Object Oriented Programming, part 1 - Scope
For a while now I have been noticing people saying that they are doing OOP but instead they are actually programming in procedural style. I am going to start series of posts about OOP to clarify and explain Object Oriented Programming. Of course this may not be the most comprehensible guide but I hope this will help some of us to grasp basic concepts (but not intro about syntax and basic terms). I am going to assume that one knows what class, object and method is and has already done some programming with these in his/her favourite programming language
Lets start our little talk about Object Oriented Programming about defining goals that we hope to achieve by making some software. Our initial goal is to complete something that would help us in some way (faster calculations, work automation and etc. ). It would be reasonable to add goal “with the least effort”. So now we have formulation as this: goal is to have something that helps us with the least effort as possible.
I doubt this could be held as complete programming “uber-rule” but it makes sense :-). Now lets get back to OOP. I am going to assume that one knows what procedural programming means and how it compares to OOP. OK… short overview (from my Ivory tower): “steps to manipulate data to achieve desired result”, while OOP would stand for something like this: “ Defined object interactions to achieve desired result”.
The rest of this part will focus what does “Defined objects” and “interactions” means and how it helps us to achieve our defined goal of making working stuff fast. I think this is needed to fully understand OOP and stop making procedural code in OOP (and again - we are doing this to make our software development process less expensive)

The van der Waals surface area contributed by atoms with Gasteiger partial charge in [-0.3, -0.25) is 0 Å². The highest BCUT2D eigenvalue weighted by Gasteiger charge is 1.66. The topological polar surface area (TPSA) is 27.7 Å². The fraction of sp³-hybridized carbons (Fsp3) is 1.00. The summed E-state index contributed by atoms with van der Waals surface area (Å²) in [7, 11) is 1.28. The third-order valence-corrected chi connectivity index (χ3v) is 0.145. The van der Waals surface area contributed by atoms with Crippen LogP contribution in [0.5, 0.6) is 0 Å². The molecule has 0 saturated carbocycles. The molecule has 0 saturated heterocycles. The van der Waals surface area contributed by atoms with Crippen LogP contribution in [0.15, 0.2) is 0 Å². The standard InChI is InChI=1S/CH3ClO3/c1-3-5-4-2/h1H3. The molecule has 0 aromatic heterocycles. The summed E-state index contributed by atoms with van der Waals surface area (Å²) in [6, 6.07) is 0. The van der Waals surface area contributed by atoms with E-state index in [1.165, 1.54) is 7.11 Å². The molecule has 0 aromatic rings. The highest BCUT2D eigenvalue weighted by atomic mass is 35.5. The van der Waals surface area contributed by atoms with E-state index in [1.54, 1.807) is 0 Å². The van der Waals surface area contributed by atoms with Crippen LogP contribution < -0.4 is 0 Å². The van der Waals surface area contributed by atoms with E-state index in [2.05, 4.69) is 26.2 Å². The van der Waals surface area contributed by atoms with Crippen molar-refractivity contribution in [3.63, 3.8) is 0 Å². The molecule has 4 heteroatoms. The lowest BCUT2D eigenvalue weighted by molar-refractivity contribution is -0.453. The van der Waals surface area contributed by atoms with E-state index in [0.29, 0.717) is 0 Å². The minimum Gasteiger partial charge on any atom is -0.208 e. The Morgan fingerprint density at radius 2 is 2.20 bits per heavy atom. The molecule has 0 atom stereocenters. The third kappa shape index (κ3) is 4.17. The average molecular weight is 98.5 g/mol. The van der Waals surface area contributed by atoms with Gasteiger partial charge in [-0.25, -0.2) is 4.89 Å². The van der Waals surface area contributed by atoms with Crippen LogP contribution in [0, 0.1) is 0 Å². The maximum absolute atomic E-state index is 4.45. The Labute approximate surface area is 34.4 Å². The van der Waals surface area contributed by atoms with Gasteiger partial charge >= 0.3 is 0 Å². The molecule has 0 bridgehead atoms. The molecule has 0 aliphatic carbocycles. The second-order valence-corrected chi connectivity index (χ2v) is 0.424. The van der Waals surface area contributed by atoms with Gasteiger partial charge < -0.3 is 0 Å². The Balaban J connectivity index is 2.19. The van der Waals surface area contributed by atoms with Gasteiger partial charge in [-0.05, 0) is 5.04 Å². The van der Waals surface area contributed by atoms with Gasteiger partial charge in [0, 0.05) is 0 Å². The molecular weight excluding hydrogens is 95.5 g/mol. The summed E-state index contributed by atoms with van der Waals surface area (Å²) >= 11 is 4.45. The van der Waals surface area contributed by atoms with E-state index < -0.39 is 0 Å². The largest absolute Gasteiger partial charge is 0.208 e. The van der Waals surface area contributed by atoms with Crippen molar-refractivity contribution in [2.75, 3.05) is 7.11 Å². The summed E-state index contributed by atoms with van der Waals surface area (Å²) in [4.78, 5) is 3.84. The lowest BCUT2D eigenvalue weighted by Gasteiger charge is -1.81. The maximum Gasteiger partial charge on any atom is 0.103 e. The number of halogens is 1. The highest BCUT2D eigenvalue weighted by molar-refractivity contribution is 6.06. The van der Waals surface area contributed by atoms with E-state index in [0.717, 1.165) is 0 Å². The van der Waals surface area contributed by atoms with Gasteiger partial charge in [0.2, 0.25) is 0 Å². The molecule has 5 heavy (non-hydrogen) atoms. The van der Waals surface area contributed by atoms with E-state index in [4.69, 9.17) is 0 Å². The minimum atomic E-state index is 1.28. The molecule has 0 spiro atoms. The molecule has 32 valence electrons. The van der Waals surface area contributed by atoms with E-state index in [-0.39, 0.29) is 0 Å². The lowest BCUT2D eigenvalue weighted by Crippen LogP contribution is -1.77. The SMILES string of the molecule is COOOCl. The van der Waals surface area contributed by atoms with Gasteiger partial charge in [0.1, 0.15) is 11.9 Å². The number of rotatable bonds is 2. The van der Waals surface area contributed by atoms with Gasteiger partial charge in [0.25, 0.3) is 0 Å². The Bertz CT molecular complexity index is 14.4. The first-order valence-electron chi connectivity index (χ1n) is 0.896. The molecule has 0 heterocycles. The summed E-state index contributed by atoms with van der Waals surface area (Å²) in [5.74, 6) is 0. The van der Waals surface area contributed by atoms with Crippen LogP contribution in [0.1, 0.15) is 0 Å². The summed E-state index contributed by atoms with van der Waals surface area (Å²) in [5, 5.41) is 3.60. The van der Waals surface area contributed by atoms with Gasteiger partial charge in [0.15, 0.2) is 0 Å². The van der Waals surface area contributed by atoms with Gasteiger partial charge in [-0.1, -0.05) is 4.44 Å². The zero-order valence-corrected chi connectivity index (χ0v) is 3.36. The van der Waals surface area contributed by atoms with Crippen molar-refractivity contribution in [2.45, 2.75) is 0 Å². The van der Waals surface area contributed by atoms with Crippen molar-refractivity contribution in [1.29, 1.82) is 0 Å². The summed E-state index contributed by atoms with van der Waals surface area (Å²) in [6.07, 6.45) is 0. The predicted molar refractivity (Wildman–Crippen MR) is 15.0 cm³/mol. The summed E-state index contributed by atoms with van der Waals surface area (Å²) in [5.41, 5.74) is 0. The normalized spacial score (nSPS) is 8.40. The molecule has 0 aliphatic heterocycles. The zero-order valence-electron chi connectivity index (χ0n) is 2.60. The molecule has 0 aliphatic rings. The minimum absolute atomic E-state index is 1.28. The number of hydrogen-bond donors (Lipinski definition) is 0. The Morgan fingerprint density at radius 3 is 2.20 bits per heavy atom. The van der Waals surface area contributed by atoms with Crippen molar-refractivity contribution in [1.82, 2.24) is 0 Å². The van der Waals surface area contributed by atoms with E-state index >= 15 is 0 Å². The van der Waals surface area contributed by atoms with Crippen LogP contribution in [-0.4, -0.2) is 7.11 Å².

Most of us are already aware that most of software development time goes to maintenance of existing systems instead of actually developing new ones (the rough estimate is that 25% of time goes to making new features and 75% to tinkering with existing code) [ref]. We can see that by reducing our effort on those 75% would make most sense. This goes along our goal of making software with the least effort. So how does OOP help here? Also, I would like to quote Martin Fowler on this matter: ”Any fool can write code that a computer can understand. Good programmers write code that humans can understand.” Writing initial code is easy. It is hard to write code that is easy for others to maintain :).
So lets begin. First thing that OOP helps you with is scope handling. Eventually you will be actually manipulating data but scope handling is going to make this easier by reducing the amount of stuff you have to understand before making any modifications. The first place where you start handling your complexity by scoping are classes. This is layer that doesn’t exist in procedural code. This happens when you define fields inside class. Preferably you are going to want to make ‘em private or at least protected but definitely not public. By doing so, you are reducing number of places where this data could be manipulated only to instances of single class. To keep this “feature” at the level that you are gaining benefits you may want to distribute that data among different classes that handles those specific cases. Failing to do so means you are going to end up with god-class anti-pattern and your code is going to be just plain procedural one but encapsulated in single class.
Another way of scope handling is apparent when you are defining methods in classes. Keeping methods distributed among classes helps you handle complexity by explicitly showing what data can method manipulate because it can access data that is only available to that class. Again, this holds true only when your methods are using data from your class instance and if your methods just take data as arguments and manipulate it you are again just using procedural programming and loosing scope handling mechanisms that OOP provides. Perfect examples in such worrisome cases would be public static methods or public methods that don’t involve current instance state (this case probably means you should apply Move Method refactoring).